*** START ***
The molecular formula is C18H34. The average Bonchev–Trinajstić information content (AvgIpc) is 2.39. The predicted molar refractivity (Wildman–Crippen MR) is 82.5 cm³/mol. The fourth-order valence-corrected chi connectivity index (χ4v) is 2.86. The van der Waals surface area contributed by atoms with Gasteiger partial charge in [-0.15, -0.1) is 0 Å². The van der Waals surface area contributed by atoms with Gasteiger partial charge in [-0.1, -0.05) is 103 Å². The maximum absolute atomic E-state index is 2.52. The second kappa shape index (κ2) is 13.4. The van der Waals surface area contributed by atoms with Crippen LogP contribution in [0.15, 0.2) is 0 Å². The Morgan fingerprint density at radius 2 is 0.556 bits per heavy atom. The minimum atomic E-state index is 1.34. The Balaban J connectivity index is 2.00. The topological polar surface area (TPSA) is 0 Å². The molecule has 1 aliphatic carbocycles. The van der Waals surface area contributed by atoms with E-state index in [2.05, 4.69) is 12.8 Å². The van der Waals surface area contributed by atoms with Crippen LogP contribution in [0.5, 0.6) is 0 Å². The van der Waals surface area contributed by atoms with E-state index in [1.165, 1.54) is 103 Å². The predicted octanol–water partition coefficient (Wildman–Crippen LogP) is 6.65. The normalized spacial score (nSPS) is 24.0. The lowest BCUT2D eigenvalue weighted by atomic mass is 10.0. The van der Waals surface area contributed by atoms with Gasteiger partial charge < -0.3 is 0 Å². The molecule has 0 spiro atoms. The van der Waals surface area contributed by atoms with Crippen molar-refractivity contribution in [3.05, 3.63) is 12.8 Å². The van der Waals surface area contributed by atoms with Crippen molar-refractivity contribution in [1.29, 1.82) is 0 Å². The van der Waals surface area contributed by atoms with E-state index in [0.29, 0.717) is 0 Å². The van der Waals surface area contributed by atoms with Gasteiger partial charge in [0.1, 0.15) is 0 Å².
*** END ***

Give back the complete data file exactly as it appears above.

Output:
The molecular formula is C18H34. The average Bonchev–Trinajstić information content (AvgIpc) is 2.39. The predicted molar refractivity (Wildman–Crippen MR) is 82.5 cm³/mol. The fourth-order valence-corrected chi connectivity index (χ4v) is 2.86. The van der Waals surface area contributed by atoms with Gasteiger partial charge in [-0.15, -0.1) is 0 Å². The van der Waals surface area contributed by atoms with Gasteiger partial charge in [-0.1, -0.05) is 103 Å². The maximum absolute atomic E-state index is 2.52. The second kappa shape index (κ2) is 13.4. The van der Waals surface area contributed by atoms with Crippen LogP contribution in [0.15, 0.2) is 0 Å². The Morgan fingerprint density at radius 2 is 0.556 bits per heavy atom. The minimum atomic E-state index is 1.34. The Balaban J connectivity index is 2.00. The topological polar surface area (TPSA) is 0 Å². The molecule has 1 aliphatic carbocycles. The van der Waals surface area contributed by atoms with E-state index in [2.05, 4.69) is 12.8 Å². The van der Waals surface area contributed by atoms with Crippen LogP contribution in [0.5, 0.6) is 0 Å². The van der Waals surface area contributed by atoms with E-state index in [1.165, 1.54) is 103 Å². The predicted octanol–water partition coefficient (Wildman–Crippen LogP) is 6.65. The normalized spacial score (nSPS) is 24.0. The lowest BCUT2D eigenvalue weighted by atomic mass is 10.0. The van der Waals surface area contributed by atoms with Gasteiger partial charge < -0.3 is 0 Å². The molecule has 0 spiro atoms. The van der Waals surface area contributed by atoms with Crippen molar-refractivity contribution in [3.05, 3.63) is 12.8 Å². The van der Waals surface area contributed by atoms with Crippen molar-refractivity contribution in [1.29, 1.82) is 0 Å². The van der Waals surface area contributed by atoms with E-state index in [0.29, 0.717) is 0 Å². The van der Waals surface area contributed by atoms with Gasteiger partial charge in [0.1, 0.15) is 0 Å².